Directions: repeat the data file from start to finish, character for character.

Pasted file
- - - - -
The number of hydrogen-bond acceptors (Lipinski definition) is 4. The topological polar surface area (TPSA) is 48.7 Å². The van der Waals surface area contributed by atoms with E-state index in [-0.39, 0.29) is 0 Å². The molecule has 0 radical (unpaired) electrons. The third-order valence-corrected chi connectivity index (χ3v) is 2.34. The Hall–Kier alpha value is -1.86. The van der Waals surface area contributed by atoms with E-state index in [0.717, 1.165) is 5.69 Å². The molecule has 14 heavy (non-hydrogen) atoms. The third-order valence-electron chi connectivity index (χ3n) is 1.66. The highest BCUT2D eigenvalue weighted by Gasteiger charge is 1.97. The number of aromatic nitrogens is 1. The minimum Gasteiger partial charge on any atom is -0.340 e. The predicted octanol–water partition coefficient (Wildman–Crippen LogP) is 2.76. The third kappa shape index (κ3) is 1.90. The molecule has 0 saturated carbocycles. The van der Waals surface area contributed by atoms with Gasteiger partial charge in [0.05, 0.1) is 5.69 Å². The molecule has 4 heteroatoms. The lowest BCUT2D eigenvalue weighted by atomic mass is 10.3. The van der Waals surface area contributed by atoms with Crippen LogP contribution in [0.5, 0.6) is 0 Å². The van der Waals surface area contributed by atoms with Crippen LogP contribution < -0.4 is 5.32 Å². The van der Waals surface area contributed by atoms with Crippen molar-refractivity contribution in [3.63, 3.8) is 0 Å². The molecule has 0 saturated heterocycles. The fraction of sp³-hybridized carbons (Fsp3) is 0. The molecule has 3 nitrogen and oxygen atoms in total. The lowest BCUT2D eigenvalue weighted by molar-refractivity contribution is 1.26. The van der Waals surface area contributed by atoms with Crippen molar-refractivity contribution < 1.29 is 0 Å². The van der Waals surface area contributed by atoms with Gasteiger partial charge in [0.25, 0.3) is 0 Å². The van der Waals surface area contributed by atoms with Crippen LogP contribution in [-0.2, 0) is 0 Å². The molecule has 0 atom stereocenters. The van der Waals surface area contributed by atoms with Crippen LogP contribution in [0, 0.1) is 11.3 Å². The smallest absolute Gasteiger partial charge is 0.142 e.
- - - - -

The number of hydrogen-bond acceptors (Lipinski definition) is 4. The topological polar surface area (TPSA) is 48.7 Å². The van der Waals surface area contributed by atoms with E-state index in [-0.39, 0.29) is 0 Å². The molecule has 0 radical (unpaired) electrons. The third-order valence-corrected chi connectivity index (χ3v) is 2.34. The Hall–Kier alpha value is -1.86. The van der Waals surface area contributed by atoms with E-state index in [0.717, 1.165) is 5.69 Å². The molecule has 14 heavy (non-hydrogen) atoms. The third-order valence-electron chi connectivity index (χ3n) is 1.66. The highest BCUT2D eigenvalue weighted by Gasteiger charge is 1.97. The number of aromatic nitrogens is 1. The minimum Gasteiger partial charge on any atom is -0.340 e. The predicted octanol–water partition coefficient (Wildman–Crippen LogP) is 2.76. The third kappa shape index (κ3) is 1.90. The molecule has 0 saturated carbocycles. The van der Waals surface area contributed by atoms with Gasteiger partial charge in [0.05, 0.1) is 5.69 Å². The molecule has 4 heteroatoms. The lowest BCUT2D eigenvalue weighted by atomic mass is 10.3. The van der Waals surface area contributed by atoms with Crippen LogP contribution in [0.5, 0.6) is 0 Å². The van der Waals surface area contributed by atoms with Crippen LogP contribution < -0.4 is 5.32 Å². The van der Waals surface area contributed by atoms with Crippen molar-refractivity contribution in [3.63, 3.8) is 0 Å². The molecule has 0 saturated heterocycles. The fraction of sp³-hybridized carbons (Fsp3) is 0. The molecule has 3 nitrogen and oxygen atoms in total. The lowest BCUT2D eigenvalue weighted by molar-refractivity contribution is 1.26. The van der Waals surface area contributed by atoms with Crippen molar-refractivity contribution < 1.29 is 0 Å². The van der Waals surface area contributed by atoms with Gasteiger partial charge in [0.25, 0.3) is 0 Å². The van der Waals surface area contributed by atoms with Crippen LogP contribution in [-0.2, 0) is 0 Å². The molecule has 0 atom stereocenters. The van der Waals surface area contributed by atoms with Crippen LogP contribution in [0, 0.1) is 11.3 Å². The smallest absolute Gasteiger partial charge is 0.142 e.